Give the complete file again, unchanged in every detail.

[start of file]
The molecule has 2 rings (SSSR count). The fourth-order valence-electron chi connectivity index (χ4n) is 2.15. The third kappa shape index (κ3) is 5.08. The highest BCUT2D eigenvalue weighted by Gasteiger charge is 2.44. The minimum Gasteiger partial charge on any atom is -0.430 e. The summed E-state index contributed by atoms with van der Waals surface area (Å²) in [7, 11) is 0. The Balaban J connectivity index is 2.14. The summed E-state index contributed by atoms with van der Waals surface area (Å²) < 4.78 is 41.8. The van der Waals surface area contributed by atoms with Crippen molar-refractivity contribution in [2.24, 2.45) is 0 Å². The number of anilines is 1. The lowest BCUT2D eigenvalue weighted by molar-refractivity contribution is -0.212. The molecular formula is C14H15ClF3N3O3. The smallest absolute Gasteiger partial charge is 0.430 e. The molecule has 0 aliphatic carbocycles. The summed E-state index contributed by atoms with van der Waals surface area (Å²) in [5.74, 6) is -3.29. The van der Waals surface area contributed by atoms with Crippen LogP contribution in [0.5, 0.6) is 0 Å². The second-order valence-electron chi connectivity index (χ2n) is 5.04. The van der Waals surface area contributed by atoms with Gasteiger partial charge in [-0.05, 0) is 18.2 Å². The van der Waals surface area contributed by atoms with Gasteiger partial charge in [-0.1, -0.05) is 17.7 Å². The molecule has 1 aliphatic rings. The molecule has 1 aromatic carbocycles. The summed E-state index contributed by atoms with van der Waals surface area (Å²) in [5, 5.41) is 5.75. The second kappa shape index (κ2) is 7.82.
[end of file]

The molecule has 2 rings (SSSR count). The fourth-order valence-electron chi connectivity index (χ4n) is 2.15. The third kappa shape index (κ3) is 5.08. The highest BCUT2D eigenvalue weighted by Gasteiger charge is 2.44. The minimum Gasteiger partial charge on any atom is -0.430 e. The summed E-state index contributed by atoms with van der Waals surface area (Å²) in [7, 11) is 0. The Balaban J connectivity index is 2.14. The summed E-state index contributed by atoms with van der Waals surface area (Å²) < 4.78 is 41.8. The van der Waals surface area contributed by atoms with Crippen molar-refractivity contribution in [2.24, 2.45) is 0 Å². The number of anilines is 1. The lowest BCUT2D eigenvalue weighted by molar-refractivity contribution is -0.212. The molecular formula is C14H15ClF3N3O3. The smallest absolute Gasteiger partial charge is 0.430 e. The molecule has 0 aliphatic carbocycles. The summed E-state index contributed by atoms with van der Waals surface area (Å²) in [5.74, 6) is -3.29. The van der Waals surface area contributed by atoms with Crippen LogP contribution in [0.5, 0.6) is 0 Å². The second-order valence-electron chi connectivity index (χ2n) is 5.04. The van der Waals surface area contributed by atoms with Gasteiger partial charge in [-0.05, 0) is 18.2 Å². The van der Waals surface area contributed by atoms with Gasteiger partial charge in [-0.1, -0.05) is 17.7 Å². The molecule has 1 aliphatic rings. The molecule has 1 aromatic carbocycles. The summed E-state index contributed by atoms with van der Waals surface area (Å²) in [5, 5.41) is 5.75. The second kappa shape index (κ2) is 7.82.